California Sun

Good morning. It's Wednesday, Sept. 2.

Outrage as assemblywoman forced to bring infant to vote.
"Gross hypocrisy" cited in Nancy Pelosi's hair appointment.
And the things New Yorkers who move to San Francisco say.

Statewide

1

Hundreds of newly passed bills could be in jeopardy after state Senate Republicans were forced to vote on the measures remotely while under quarantine. An opinion from the Office of Legislative Counsel in May said the process, in which lawmakers cast votes on Zoom, was likely illegal. Senate Republican Leader Shannon Grove said she expected a court challenge. A.P.

  
2

Assemblywoman Buffy Wicks held her daughter Elly at the state Capitol in Sacramento on Monday.

California State Assembly via A.P.

Few could have predicted one of the biggest stories to come out of the strange legislative session. A lawmaker who gave birth a month ago was forced to drive from Oakland to Sacramento to vote after being denied a request to do it by proxy. Assemblywoman Buffy Wicks cradled her breastfeeding daughter as she urged colleagues to pass a housing bill. The refusal to accommodate Wicks drew widespread condemnation. Politico | Sacramento Bee

  
3

A penguin named Rey strolled outside her enclosure at the Monterey Bay Aquarium.

Kent Nishimura/L.A. Times

The octopuses, otters, and hammerhead sharks at the Monterey Bay Aquarium are doing great. But above the water, life is fraught. The world-famous aquarium, which typically draws 2 million visitors yearly, has been closed for five months. More than a third of the staff has been laid off or furloughed, and conservation work has been scaled back. No reopening date is yet planned. L.A. Times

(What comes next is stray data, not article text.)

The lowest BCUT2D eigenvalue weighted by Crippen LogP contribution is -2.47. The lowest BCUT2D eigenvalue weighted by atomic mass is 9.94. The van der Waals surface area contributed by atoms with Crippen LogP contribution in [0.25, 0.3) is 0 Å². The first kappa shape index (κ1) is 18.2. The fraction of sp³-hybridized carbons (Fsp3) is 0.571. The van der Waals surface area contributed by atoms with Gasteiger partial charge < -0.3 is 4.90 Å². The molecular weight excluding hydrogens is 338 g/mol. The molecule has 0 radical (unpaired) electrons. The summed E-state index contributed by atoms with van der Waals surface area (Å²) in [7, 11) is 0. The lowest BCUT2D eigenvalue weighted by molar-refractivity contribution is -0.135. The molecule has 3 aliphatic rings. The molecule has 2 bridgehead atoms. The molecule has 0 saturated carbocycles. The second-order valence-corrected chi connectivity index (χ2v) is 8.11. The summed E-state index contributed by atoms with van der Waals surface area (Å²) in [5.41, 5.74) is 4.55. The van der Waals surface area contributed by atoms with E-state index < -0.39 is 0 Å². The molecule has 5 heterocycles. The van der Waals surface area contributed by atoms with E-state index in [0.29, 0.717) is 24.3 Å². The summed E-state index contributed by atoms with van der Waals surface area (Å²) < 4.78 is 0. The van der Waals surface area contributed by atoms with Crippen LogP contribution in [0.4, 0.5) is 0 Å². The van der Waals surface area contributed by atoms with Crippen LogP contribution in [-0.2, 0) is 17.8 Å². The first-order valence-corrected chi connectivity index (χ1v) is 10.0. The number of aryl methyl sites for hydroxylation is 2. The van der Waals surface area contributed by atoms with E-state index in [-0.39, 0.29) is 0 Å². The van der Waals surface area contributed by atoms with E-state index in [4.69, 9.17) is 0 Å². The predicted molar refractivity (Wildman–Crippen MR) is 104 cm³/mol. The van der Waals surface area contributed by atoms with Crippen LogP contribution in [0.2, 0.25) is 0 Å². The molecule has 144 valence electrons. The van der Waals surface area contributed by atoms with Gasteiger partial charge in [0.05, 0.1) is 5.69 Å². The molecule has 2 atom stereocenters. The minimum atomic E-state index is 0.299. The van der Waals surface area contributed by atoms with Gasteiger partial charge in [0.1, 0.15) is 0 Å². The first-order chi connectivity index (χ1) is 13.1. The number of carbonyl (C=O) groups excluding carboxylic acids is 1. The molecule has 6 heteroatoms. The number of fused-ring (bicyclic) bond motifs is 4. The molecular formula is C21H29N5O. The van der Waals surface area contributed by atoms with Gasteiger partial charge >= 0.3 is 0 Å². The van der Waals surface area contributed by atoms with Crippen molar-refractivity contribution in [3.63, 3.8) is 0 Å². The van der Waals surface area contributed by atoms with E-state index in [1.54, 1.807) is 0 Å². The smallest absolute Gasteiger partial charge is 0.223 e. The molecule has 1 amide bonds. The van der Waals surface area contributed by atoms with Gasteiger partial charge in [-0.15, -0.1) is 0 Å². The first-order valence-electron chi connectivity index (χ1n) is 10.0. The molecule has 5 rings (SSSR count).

Northern California

4

Speaker Nancy Pelosi spoke to reporters at the Capitol on Aug. 22.

Gabriella Demczuk/Getty Images

Speaker Nancy Pelosi got her hair done inside a San Francisco salon on Monday, even though the city prohibits such services during the coronavirus pandemic. Fox News broke the story, publishing security footage from the salon, which was seized upon by critics as an example of "gross hypocrisy" and worse. Responding, Pelosi said she was told by the salon that the visit was allowed. S.F. Chronicle | A.P.

  
5

Oakland is hiring a new police chief. Among the job requirements: De-militarize the force, rebuild community trust, and promote the mental health of officers. Also: "Eradicate the Department’s role in racial profiling, implicit bias, and structural racism, thereby helping to dismantle mechanisms of discrimination, oppression, and violence." Oaklandside

  
6

The tule elk at Point Reyes, pictured last Friday, have been running out of water.

Irfan Khan/L.A. Times via Getty Images

As fires rage, a small band of animal activists has been sneaking past park officials into scorched Point Reyes to bring water to the elk, which have been unable to reach water sources. A park ecologist called the action "a total violation." An activist said they have no choice: “If the park service refuses to care for the animals that they are mandated by law to preserve, then others have to step in." L.A. Times

  
7

"The East Bay is Brooklyn."

"It is impossible to find a good bagel here."

"It's interesting that people here wear whatever they want."

Here's the comedian Alexis Gay on things New Yorkers say when they move to San Francisco. 👉 @yayalexisgay (~1 min)

  

Southern California

8